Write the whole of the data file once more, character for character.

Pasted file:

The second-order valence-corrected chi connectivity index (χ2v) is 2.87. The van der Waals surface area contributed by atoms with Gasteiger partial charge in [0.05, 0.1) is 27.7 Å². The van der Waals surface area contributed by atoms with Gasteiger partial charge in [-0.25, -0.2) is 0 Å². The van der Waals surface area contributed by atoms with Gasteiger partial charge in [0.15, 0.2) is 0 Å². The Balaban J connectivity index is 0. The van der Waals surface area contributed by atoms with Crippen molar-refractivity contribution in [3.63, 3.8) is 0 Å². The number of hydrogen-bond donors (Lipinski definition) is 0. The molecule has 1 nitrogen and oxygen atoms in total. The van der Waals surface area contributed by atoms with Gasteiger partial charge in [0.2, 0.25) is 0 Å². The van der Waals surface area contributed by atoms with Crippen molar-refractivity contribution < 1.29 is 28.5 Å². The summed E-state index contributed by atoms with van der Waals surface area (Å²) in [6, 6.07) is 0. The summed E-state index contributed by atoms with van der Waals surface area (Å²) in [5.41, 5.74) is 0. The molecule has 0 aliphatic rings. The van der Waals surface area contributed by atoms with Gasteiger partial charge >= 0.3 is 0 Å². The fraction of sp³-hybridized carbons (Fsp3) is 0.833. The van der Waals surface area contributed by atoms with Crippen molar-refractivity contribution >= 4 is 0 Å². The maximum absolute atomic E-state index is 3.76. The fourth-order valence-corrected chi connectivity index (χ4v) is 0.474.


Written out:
The second-order valence-corrected chi connectivity index (χ2v) is 2.87. The van der Waals surface area contributed by atoms with Gasteiger partial charge in [0.05, 0.1) is 27.7 Å². The van der Waals surface area contributed by atoms with Gasteiger partial charge in [-0.25, -0.2) is 0 Å². The van der Waals surface area contributed by atoms with Gasteiger partial charge in [0.15, 0.2) is 0 Å². The Balaban J connectivity index is 0. The van der Waals surface area contributed by atoms with Crippen molar-refractivity contribution in [3.63, 3.8) is 0 Å². The number of hydrogen-bond donors (Lipinski definition) is 0. The molecule has 1 nitrogen and oxygen atoms in total. The van der Waals surface area contributed by atoms with Gasteiger partial charge in [0.2, 0.25) is 0 Å². The van der Waals surface area contributed by atoms with Crippen molar-refractivity contribution < 1.29 is 28.5 Å². The summed E-state index contributed by atoms with van der Waals surface area (Å²) in [6, 6.07) is 0. The summed E-state index contributed by atoms with van der Waals surface area (Å²) in [5.41, 5.74) is 0. The molecule has 0 aliphatic rings. The van der Waals surface area contributed by atoms with Gasteiger partial charge >= 0.3 is 0 Å². The fraction of sp³-hybridized carbons (Fsp3) is 0.833. The van der Waals surface area contributed by atoms with Crippen molar-refractivity contribution >= 4 is 0 Å². The maximum absolute atomic E-state index is 3.76. The fourth-order valence-corrected chi connectivity index (χ4v) is 0.474.